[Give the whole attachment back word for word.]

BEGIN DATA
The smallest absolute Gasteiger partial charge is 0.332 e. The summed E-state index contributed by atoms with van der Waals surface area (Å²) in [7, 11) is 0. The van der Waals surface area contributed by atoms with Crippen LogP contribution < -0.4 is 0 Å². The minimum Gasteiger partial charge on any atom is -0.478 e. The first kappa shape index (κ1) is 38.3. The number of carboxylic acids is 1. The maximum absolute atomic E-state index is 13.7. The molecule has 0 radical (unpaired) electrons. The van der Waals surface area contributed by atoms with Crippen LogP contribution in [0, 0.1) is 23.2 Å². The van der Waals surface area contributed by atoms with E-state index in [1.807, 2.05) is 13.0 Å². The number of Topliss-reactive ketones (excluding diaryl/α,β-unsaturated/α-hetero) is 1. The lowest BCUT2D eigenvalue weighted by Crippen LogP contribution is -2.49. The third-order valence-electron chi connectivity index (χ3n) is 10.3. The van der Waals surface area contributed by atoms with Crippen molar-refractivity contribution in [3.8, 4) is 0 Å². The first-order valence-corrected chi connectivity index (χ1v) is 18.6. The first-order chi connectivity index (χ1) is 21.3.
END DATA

The smallest absolute Gasteiger partial charge is 0.332 e. The summed E-state index contributed by atoms with van der Waals surface area (Å²) in [7, 11) is 0. The van der Waals surface area contributed by atoms with Crippen LogP contribution < -0.4 is 0 Å². The minimum Gasteiger partial charge on any atom is -0.478 e. The first kappa shape index (κ1) is 38.3. The number of carboxylic acids is 1. The maximum absolute atomic E-state index is 13.7. The molecule has 0 radical (unpaired) electrons. The van der Waals surface area contributed by atoms with Crippen LogP contribution in [0, 0.1) is 23.2 Å². The van der Waals surface area contributed by atoms with E-state index in [1.807, 2.05) is 13.0 Å². The number of Topliss-reactive ketones (excluding diaryl/α,β-unsaturated/α-hetero) is 1. The lowest BCUT2D eigenvalue weighted by Crippen LogP contribution is -2.49. The third-order valence-electron chi connectivity index (χ3n) is 10.3. The van der Waals surface area contributed by atoms with Crippen molar-refractivity contribution in [3.8, 4) is 0 Å². The first-order valence-corrected chi connectivity index (χ1v) is 18.6. The first-order chi connectivity index (χ1) is 21.3.